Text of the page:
Beginning in 2015, the Interior Ministry required stricter and more detailed online registration application for NGOs. The move was prompted by fears that some NGOs were using their charitable status to spy on Pakistan – and one observer said it is connected to the U.S. government’s hunt for bin Laden.
Muhammad Amir Rana, director of the Islamabad-based Pakistan Institute of Peace Studies, told the AP that ahead of the 2011 U.S. Navy Seal operation that killed bin Laden in Pakistan, a Pakistani doctor used a fake vaccination scam to attempt to identify the al-Qaeda leader’s home using DNA acquired from his relatives.
The Pakistani doctor, Shakil Afridi, said he was working for the NGO Save the Children to gain access to the bin Laden compound.
According to Reuters, he had been recruited by the CIA to help find bin Laden. He has been in jail since 2011.
Save the Children has denied any links to the CIA, and said the doctor’s claimed link with the NGO was false, but its non-Pakistani staff were forced to leave the country, Agence France Presse reports.
In 2012 the NGO’s then-country representative David Wright charged that intelligence agencies had broken international law and put at risk the safety of aid groups around the world.
“The blame lies squarely with the CIA which use humanitarian work for intelligence gathering or worse,” he said, according to the U.K. newspaper The Telegraph. “If it continues then we won't be able to do our jobs at all in 10 years’ time.”
Rana said that Pakistan, including its intelligence agency, also views many international aid organizations as advocates of “liberal, secular voices.”
In December 2017 Pakistan’s previous government ordered 10 other foreign-funded aid groups to close, including the Pakistani branch of the Open Society Foundations. That order was not enforced in time.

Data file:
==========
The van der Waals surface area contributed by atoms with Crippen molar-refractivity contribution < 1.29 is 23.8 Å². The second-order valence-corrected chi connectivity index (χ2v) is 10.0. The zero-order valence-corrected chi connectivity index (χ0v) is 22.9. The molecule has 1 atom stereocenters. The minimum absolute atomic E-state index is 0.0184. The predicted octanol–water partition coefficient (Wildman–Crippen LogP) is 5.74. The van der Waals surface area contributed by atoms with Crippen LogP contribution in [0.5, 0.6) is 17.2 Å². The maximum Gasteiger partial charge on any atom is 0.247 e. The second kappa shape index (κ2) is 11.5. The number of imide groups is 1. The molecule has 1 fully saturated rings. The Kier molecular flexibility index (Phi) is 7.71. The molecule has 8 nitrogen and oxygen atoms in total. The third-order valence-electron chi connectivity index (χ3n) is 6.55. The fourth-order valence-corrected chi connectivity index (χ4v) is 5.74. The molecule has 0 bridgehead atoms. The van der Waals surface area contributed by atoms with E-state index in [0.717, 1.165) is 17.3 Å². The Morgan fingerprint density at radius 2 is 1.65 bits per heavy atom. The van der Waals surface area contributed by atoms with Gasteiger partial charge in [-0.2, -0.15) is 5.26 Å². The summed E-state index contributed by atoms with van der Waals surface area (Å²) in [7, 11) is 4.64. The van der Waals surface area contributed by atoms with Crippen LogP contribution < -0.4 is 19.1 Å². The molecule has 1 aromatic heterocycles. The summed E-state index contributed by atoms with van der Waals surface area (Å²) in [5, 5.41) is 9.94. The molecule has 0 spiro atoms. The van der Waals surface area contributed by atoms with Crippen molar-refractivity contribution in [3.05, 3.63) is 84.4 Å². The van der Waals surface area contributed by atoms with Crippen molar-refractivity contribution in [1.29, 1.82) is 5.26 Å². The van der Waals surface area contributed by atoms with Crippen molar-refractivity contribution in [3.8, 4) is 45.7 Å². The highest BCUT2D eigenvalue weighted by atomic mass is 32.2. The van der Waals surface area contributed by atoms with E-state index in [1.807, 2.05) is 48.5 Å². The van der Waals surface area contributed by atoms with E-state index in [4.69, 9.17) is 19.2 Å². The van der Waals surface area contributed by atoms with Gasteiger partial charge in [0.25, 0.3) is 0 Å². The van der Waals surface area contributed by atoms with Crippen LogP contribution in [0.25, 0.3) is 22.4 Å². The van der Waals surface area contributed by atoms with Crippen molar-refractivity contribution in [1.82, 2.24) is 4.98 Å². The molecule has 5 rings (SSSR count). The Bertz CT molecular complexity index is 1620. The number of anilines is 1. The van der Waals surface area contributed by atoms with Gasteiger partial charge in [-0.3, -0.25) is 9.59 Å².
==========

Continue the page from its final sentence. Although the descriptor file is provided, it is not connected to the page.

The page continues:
The U.K.-based Plan International also faces a denied registration. The NGO focuses on education and child rights and often partners with the government on water and sanitation projects and disaster management.
Imran Yusuf Shami, Plan International’s country director, said the NGO employs dozens of people, all of whom are Pakistani, and aids tens of thousands of the poorest people in the country.
Shami said the NGO closures will affect hundreds of thousands of people.
Subscribe to our daily newsletter
At Catholic News Agency, our team is committed to reporting the truth with courage, integrity, and fidelity to our faith. We provide news about the Church and the world, as seen through the teachings of the Catholic Church. When you subscribe to the CNA UPDATE, we'll send you a daily email with links to the news you need and, occasionally, breaking news.
As part of this free service you may receive occasional offers from us at EWTN News and EWTN. We won't rent or sell your information, and you can unsubscribe at any time.